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Thought's on Food By Dr. Timothy Leary

Interview By Brian Doherty

I had the good fortune to able to spend some time with my childhood hero Timothy Leary, hanging out, conversing, and sucking down nitrous oxide, before his very sad death last May. I wrote about some of those experiences for a magazine, LIBERTY. That piece emphasized the political / social / technological end of Leary's thought. [that interview here]

But we also talked about food. Frighteningly thin in the later stages of his prostate cancer (There are many other terrible forms of cancer, one of the worst being Mesothelioma), I asked Tim if he were being kept on any diet regimen by his doctors. He had some thoughts about diet, doctors, and food.

"I have prostate cancer that's metastasized, a painful cancer rupture in my left hip. I'm having radiation, doing everything the cancer doctors want," Tim told me. "I want to be a good patient. They want me to follow a certain diet, but I'm not. Ray Walford, a scientist at UCLA, a longevity scientist, all his studies show that the skinnier you are, the longer you are going to live. But to the average doctor, they want to fatten people up. That thought derives from a 19th century economy of scarcity. The whole mentality of fattening people up for when the blizzard came. Fat meant you were rich, it lets you live through a whole season of starvation or drought."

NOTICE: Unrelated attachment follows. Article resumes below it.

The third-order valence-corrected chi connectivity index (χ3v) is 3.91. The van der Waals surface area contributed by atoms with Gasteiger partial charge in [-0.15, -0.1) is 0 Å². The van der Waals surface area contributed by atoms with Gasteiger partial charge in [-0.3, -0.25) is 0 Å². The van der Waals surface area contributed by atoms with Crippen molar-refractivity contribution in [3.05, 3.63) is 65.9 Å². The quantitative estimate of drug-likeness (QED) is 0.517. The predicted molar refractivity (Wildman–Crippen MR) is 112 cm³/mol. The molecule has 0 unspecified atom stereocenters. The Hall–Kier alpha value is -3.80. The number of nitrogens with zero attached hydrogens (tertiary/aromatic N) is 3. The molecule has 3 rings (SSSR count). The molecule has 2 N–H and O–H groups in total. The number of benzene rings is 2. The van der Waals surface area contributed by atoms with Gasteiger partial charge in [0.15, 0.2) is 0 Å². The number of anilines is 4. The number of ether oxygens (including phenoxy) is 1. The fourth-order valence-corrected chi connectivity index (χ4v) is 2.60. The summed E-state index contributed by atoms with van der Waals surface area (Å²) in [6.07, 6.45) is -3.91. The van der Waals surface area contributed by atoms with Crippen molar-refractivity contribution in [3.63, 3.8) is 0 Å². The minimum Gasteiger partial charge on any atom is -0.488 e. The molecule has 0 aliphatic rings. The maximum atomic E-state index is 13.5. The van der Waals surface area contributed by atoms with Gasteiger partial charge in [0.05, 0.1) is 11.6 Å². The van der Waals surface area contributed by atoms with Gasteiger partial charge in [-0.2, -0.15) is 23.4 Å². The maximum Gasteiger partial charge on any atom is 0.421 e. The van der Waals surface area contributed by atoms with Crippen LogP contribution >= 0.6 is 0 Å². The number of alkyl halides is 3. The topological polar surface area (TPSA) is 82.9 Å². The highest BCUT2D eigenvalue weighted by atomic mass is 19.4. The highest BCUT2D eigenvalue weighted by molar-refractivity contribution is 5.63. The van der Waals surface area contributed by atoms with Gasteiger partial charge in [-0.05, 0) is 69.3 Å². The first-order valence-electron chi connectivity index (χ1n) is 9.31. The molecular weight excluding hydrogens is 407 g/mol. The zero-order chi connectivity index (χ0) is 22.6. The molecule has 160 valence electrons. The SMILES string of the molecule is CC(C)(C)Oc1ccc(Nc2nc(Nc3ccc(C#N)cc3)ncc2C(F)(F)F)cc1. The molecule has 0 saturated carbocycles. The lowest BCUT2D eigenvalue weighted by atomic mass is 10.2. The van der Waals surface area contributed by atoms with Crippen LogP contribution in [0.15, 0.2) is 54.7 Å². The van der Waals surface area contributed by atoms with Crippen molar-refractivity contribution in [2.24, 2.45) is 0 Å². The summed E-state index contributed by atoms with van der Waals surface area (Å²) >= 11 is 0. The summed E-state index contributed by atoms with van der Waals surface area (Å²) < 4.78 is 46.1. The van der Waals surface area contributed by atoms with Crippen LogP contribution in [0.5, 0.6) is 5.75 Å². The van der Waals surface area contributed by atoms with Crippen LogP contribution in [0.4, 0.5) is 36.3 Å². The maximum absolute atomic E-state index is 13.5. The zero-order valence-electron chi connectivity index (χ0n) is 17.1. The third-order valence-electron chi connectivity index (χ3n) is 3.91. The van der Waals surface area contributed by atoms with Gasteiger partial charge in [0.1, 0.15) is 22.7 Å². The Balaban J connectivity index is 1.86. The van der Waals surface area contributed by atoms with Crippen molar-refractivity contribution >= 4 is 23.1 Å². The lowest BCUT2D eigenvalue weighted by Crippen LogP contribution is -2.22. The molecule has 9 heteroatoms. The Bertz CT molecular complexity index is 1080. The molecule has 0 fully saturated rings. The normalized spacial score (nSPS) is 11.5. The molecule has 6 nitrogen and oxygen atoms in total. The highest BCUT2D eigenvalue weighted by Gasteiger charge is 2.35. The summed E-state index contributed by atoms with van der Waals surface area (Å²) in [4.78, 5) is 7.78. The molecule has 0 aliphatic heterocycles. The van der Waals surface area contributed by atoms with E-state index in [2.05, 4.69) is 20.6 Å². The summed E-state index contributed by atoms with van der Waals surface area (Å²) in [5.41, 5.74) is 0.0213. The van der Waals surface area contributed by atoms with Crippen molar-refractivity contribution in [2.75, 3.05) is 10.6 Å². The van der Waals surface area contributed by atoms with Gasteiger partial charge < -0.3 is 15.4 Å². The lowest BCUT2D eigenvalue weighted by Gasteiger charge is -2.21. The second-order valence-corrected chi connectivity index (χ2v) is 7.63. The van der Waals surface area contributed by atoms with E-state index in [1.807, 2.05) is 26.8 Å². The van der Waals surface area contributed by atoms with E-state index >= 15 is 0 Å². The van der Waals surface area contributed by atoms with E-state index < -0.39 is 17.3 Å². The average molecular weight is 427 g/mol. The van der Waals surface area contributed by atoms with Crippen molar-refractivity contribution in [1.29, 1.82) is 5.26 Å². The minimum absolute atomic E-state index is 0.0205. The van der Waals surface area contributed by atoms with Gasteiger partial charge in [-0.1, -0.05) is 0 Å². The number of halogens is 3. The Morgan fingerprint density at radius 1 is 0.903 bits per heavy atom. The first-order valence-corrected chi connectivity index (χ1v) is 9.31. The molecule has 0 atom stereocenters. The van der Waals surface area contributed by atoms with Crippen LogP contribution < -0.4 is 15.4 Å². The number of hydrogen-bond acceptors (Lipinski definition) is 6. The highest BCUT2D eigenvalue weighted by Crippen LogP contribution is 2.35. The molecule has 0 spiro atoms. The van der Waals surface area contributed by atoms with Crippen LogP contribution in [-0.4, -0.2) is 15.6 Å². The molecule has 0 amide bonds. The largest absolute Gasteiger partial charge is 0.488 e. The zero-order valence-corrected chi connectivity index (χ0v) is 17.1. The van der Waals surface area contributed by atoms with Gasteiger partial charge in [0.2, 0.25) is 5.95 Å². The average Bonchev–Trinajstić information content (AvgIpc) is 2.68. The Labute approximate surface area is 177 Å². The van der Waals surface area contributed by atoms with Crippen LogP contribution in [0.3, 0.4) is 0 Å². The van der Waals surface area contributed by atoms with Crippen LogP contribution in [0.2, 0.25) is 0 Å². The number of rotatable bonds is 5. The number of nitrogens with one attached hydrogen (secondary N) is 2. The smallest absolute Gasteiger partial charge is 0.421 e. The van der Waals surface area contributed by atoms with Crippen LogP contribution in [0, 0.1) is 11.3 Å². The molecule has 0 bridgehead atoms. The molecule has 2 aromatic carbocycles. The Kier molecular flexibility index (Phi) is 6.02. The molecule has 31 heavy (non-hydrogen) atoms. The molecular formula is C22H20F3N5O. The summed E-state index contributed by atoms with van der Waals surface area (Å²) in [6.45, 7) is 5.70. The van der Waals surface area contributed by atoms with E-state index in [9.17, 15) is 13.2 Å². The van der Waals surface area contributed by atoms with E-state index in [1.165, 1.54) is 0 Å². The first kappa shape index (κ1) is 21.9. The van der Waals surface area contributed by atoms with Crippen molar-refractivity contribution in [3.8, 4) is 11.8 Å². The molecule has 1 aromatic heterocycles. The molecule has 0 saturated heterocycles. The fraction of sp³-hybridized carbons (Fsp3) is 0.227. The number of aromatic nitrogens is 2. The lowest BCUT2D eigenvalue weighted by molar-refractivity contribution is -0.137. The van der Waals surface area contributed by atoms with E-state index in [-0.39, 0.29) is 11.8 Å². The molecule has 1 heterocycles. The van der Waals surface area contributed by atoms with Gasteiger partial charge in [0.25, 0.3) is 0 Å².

In his later days, Tim's train of thought was easily derailed. I asked again, after the above comments, whether he really just ate whatever the hell he felt like. "Yup," he said. All he consumed in my presence were some mushroom on toast hors d'oevres at the party at which I met him, glasses of wine, nitrous oxide, and Benson & Hedges 120 cigarettes.

The Timothy Leary Web Site

Brian Doherty's Web Site